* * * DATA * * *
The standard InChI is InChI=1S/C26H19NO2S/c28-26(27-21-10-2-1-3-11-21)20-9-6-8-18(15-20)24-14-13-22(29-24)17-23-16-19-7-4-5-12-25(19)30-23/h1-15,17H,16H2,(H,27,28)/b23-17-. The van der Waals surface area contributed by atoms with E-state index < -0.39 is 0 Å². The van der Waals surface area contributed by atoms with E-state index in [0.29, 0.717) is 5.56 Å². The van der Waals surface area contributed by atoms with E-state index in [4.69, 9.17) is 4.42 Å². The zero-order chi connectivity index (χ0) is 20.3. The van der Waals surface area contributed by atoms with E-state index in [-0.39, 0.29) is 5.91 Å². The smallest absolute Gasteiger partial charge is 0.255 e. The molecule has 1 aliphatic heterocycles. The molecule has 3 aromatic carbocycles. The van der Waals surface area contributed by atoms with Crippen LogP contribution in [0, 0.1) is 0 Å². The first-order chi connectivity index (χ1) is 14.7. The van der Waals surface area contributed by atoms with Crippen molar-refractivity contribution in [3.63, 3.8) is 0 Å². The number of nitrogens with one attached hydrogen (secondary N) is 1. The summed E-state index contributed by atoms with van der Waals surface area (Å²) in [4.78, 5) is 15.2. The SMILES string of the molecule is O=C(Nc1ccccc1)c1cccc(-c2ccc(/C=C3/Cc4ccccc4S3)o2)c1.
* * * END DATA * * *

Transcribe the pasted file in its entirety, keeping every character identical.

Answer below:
The standard InChI is InChI=1S/C26H19NO2S/c28-26(27-21-10-2-1-3-11-21)20-9-6-8-18(15-20)24-14-13-22(29-24)17-23-16-19-7-4-5-12-25(19)30-23/h1-15,17H,16H2,(H,27,28)/b23-17-. The van der Waals surface area contributed by atoms with E-state index < -0.39 is 0 Å². The van der Waals surface area contributed by atoms with E-state index in [0.29, 0.717) is 5.56 Å². The van der Waals surface area contributed by atoms with E-state index in [4.69, 9.17) is 4.42 Å². The zero-order chi connectivity index (χ0) is 20.3. The van der Waals surface area contributed by atoms with E-state index in [-0.39, 0.29) is 5.91 Å². The smallest absolute Gasteiger partial charge is 0.255 e. The molecule has 1 aliphatic heterocycles. The molecule has 3 aromatic carbocycles. The van der Waals surface area contributed by atoms with Crippen LogP contribution in [0, 0.1) is 0 Å². The first-order chi connectivity index (χ1) is 14.7. The van der Waals surface area contributed by atoms with Crippen molar-refractivity contribution in [3.63, 3.8) is 0 Å². The number of nitrogens with one attached hydrogen (secondary N) is 1. The summed E-state index contributed by atoms with van der Waals surface area (Å²) in [4.78, 5) is 15.2. The SMILES string of the molecule is O=C(Nc1ccccc1)c1cccc(-c2ccc(/C=C3/Cc4ccccc4S3)o2)c1.